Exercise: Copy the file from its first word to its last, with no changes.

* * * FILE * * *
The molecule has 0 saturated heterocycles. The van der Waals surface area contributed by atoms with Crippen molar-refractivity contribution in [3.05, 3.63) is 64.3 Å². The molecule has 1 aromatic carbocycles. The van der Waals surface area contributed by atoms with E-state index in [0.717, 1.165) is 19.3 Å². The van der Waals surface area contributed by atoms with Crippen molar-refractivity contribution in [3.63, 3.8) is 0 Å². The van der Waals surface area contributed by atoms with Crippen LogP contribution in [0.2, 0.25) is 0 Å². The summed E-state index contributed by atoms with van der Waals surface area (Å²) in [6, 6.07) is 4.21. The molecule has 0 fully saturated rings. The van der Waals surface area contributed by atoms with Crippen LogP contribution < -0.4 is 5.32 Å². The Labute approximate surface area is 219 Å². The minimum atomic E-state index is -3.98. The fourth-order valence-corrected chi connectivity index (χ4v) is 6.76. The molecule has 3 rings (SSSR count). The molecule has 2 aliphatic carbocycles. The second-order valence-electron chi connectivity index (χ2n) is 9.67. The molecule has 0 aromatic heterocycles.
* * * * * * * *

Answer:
The molecule has 0 saturated heterocycles. The van der Waals surface area contributed by atoms with Crippen molar-refractivity contribution in [3.05, 3.63) is 64.3 Å². The molecule has 1 aromatic carbocycles. The van der Waals surface area contributed by atoms with E-state index in [0.717, 1.165) is 19.3 Å². The van der Waals surface area contributed by atoms with Crippen molar-refractivity contribution in [3.63, 3.8) is 0 Å². The van der Waals surface area contributed by atoms with Crippen LogP contribution in [0.2, 0.25) is 0 Å². The summed E-state index contributed by atoms with van der Waals surface area (Å²) in [6, 6.07) is 4.21. The molecule has 0 fully saturated rings. The van der Waals surface area contributed by atoms with Crippen LogP contribution < -0.4 is 5.32 Å². The Labute approximate surface area is 219 Å². The minimum atomic E-state index is -3.98. The fourth-order valence-corrected chi connectivity index (χ4v) is 6.76. The molecule has 3 rings (SSSR count). The molecule has 2 aliphatic carbocycles. The second-order valence-electron chi connectivity index (χ2n) is 9.67. The molecule has 0 aromatic heterocycles.